Journal of Basic and Applied Sciences Vol. 6, No. 1, 39-43, 2010 ISSN: 1814-8085
EVALUATION OF HYPOLIPIDEMIC EFFECT OF CITRUS LEMON
Yasmin Khan, Rafeeq Alam Khan*, Syeda Afroz and Afshan Siddiq
Department of Pharmacology, Faculty of Pharmacy
University of Karachi, Karachi, Pakistan
Herbs have been used for several cardio vascular diseases, such as congestive heart failure, hypertension, angina
pectoris, atherosclerosis, arrhythmia, cerebral and venous insufficiency. Atherosclerosis is the primary cause of heart
disease and stroke. Hence blood lipid levels are probably the major determinant of the development of cardiovascular
disease. Citrus fruit and juices have long been considered a valuable part of a healthy and nutritious diet. It is well
established that some of the nutrients in citrus promote health and provide protection against chronic disease.
The present study has been specifically designed to investigate the hypolipidemic effects of citrus lemon juice in rabbits
after high cholesterol diet for four weeks. The citrus lemon juice (1ml/kg/day) revealed a significant reduction in serum
cholesterol, triglycerides; low density lipoprotein levels and resulted in an increase in high density lipoprotein. These
results suggest that the hypocholesterolemic effects of citrus lemon juice may be due to its antioxidant effect.
Keywords: Citrus lemon, Hypolipidemic effect.
Cholesterol is an amphipathic sterol, hydrophilic at the
hydroxy end with a hydrophobic hydrocarbon side chain
and thus can be incorporated into membrane bilayers. As
well as being an essential structural component of cell
membrane, cholesterol determines membrane lipid
organization and structural integrity (Goldstein et al.,
2006; Ikonen, 2006). Hypercholesterolemia is
characterized by high levels of cholesterol in the blood .It
is not a disease but metabolic derangement that can
contribute to many disease, most notably cardiovascular
disease. It is closely related to the terms hyperlipidemia
and hyperlipoproteinemia .Elevated cholesterol in the
blood is due to abnormalities in the levels of lipoproteins,
the particles that carry cholesterol in the blood streams.
This may be related to diet, genetic factors (such as LDL
receptor mutations in familial hypercholesterolemia) and
the presence of other diseases such as diabetes and an
under active thyroid (Durrington etal, 2003).
Hypercholesterolemia is silent disorder that is usually
diagnosed after a heart attack or stroke. Cardiovascular
diseases have become a major clinical and public health
problem in south Asian countries specifically India,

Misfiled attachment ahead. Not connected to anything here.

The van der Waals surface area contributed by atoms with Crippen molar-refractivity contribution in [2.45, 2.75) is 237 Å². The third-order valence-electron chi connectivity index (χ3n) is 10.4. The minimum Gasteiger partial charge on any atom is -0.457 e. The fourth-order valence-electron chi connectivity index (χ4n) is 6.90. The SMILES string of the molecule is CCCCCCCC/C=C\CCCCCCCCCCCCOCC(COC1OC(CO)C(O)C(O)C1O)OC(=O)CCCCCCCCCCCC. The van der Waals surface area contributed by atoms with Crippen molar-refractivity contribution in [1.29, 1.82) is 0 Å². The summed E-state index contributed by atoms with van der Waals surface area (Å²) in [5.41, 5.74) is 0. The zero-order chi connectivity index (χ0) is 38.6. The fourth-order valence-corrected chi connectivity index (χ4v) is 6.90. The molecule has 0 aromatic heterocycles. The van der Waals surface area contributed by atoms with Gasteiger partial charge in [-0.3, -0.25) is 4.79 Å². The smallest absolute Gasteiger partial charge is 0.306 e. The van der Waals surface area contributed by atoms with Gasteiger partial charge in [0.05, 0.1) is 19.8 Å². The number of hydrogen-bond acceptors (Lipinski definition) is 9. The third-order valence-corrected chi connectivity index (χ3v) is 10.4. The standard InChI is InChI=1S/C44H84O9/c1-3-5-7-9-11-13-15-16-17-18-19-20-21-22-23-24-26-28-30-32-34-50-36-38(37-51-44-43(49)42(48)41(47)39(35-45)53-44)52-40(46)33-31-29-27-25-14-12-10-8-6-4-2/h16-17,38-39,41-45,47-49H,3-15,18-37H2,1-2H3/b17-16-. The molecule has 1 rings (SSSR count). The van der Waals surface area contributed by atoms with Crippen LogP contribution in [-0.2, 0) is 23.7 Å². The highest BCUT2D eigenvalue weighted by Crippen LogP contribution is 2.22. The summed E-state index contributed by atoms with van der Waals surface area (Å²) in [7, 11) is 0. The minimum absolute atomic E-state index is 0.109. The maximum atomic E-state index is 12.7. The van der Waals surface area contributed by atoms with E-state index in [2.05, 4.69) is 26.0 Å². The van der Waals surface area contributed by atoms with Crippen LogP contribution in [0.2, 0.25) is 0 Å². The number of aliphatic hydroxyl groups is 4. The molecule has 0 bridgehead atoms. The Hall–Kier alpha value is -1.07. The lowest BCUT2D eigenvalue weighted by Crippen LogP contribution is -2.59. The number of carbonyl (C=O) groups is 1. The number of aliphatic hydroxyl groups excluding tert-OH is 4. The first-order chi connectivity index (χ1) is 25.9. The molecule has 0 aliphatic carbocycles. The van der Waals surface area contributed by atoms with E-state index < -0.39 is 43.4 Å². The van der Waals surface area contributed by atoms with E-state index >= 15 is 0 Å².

Pakistan, Srilanka, Bangladesh and Nepal. This
population carries increased risk even if they migrate to
other countries (Iqbal et al., 2005).The national
cholesterol education program (NCEP) published a
guideline in 1993 for screening and treating
hyperlipidemia (Eric et al., 2002). The NCEP program
includes therapeutic life style changes such as reduced
intakes of saturated fats to < 7% of total calories and <
200 mg/day cholesterol. 25% to 35% daily fat intake
provides low saturated and trans fats to body. Therapeutic
options to reduce LDL also involve the use of plant
steroids, 2gm/day and increased intake of viscous fiber
(soluble fiber) about 10-25 gm/day. Similarly exercise
and life style modification is also beneficial. However
most of the allopathic drugs are toxic and generate free
radicals in the body (Beldeu, 2006). Thus present study
has been specifically designed to investigate the lipid
lowering effect of citrus lemon with minimal side effects.
MATERIALS AND METHODS
Selection of Animals
The study was carried out on 18 healthy white rabbits of
either sex weighing from 1000-1500 gm. Rabbits were
selected as experimental animals since biochemical
changes produced in rabbits are comparatively similar as
observed in humans (Irena et al., 1979). Moreover
sufficient amount of blood samples can easily be
collected, easy to handle and economical.
Animals were divided into two groups control and treated
each containing 9 animals. Apparent health of these
animals was monitored during the conditioning period
under the laboratory environment for a week before
administration of drug specifically noticing loss of hair,
diarrhea, hematuria, skin ulceration and loss of activity.
They were housed individually in cages, under controlled
condition of temperature 23±2ºC. Diet and water was
provided ad libitum.
Animals of both groups were given high cholesterol diet